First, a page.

In the scenes taking place in 1991 another character joins the cast – the granddaughter Sigal, played masterfully by Noeat Kedem, representing the third generation who felt disconnected from their Iraqi Jewish roots, often because of the unwillingness of their parents to deal with the unpleasant aspects of their past.
The theme of the three sisters and a dominant father is relatively common in fiction and theater. Fiddler on the Roof certainly comes to mind as an example. It also reminds me of the father and three daughters in The Cairo Trilogy by Egyptian Nobel winner Naguib Mahfouz. There too, the personal story of a family spanning three generations is told on the backdrop of historical events. This takes nothing away from the integrity of Itzhaki’s work. On the contrary, using this established format allows for comparisons that enrich our understanding of the story. In all these examples the dominance of the father is challenged by events he cannot control and his responses to crisis have fateful consequences.
The comparison with Fiddler is actually enlightening in unexpected ways. For one thing, it underlines a revelation I had after reading several novels dealing with the Jews of Iraq – that their society was notably similar to Jewish society in Eastern Europe before the war. The tensions between traditional society and modernization, the pull of Jewish youth toward political activism in a wide range of political movements, the tensions between Jews and the surrounding society that was developing a new strain of national awareness that was increasingly hostile to Jews – all this was happening in Iraq, Poland, Hungary and elsewhere at around the same time. It is fascinating to see how Jewish families and communities reacted to the same challenges in such similar ways while living in such disparate countries. The universality of these issues explains how Eliyahu’s Daughters is easy to identify with, even for someone who is not personally connected to the place and time that it depicts.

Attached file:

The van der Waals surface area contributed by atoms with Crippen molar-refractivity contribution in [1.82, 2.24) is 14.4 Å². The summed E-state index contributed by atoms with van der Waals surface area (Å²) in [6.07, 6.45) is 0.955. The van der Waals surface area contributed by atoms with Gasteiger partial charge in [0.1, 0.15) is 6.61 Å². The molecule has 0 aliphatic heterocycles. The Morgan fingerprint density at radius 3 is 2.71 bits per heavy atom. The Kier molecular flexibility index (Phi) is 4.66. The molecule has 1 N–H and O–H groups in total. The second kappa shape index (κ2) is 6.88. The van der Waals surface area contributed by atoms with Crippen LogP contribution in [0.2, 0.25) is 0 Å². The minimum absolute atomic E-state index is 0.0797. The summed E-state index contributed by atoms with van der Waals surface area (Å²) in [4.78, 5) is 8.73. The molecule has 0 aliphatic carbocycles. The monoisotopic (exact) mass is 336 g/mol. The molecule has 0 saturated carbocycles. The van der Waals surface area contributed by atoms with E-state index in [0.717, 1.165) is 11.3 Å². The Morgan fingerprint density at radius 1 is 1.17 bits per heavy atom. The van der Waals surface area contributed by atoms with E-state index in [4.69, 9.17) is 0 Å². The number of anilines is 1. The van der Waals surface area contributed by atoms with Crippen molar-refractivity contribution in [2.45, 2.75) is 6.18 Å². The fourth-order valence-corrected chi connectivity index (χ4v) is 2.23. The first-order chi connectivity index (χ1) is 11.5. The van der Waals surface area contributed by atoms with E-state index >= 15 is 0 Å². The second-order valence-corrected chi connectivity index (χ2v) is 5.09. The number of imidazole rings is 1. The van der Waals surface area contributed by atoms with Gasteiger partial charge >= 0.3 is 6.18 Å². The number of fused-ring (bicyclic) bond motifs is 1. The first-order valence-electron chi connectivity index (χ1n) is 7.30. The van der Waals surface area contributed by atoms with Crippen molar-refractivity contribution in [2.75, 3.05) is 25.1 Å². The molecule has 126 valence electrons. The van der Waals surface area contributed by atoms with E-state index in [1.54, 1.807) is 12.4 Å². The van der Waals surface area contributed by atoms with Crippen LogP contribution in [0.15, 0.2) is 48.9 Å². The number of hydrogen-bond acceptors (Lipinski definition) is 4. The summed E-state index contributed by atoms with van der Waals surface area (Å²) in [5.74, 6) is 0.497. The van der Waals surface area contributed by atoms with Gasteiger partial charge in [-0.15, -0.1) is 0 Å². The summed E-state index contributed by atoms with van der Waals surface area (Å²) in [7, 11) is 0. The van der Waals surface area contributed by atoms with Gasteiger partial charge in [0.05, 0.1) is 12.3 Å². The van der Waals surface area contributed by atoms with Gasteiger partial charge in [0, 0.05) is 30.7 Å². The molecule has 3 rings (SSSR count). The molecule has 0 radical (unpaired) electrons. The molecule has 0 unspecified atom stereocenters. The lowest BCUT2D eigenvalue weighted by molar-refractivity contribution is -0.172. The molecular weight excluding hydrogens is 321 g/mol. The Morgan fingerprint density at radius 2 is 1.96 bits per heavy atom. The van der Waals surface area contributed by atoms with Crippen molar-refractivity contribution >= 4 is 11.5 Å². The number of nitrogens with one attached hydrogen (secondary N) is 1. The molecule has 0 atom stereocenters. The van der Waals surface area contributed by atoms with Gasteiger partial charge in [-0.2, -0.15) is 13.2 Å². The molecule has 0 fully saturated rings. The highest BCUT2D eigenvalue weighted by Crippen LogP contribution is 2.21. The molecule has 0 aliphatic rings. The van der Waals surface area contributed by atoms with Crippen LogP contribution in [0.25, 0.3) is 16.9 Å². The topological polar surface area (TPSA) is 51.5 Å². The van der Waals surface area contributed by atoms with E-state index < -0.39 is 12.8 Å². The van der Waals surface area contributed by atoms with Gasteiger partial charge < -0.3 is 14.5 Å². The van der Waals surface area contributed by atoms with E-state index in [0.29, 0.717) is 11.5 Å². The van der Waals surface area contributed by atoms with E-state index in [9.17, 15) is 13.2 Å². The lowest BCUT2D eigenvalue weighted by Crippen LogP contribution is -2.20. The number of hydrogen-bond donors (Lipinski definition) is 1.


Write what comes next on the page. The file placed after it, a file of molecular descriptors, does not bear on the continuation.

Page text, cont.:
On the other hand, the audience at the performance that I saw was clearly familiar on a personal level with the background of this play, and that made the evening even more enjoyable. Every Iraqi exclamation or curse, every Arabic song that was heard brought comments, chuckles and appreciation from the lively audience who apparently included local people from the heavily Iraqi neighborhoods of Ramat Gan. It reminded me of the nostalgic reactions one used to see in Yiddish theaters. The familiarity and warmth of the appreciative audience enhanced the theater experience for me, and I believe it enhanced the performances of the cast members as well.
To add spice to the overall event, after the closing curtain, as the audience moved through the lobby toward the exits, the actors joined the crowd and schmoozed a bit with happy audience members, taking pictures and sharing stories. It was clear that many people in the room felt a warm satisfaction that their story was finally being told on the stage.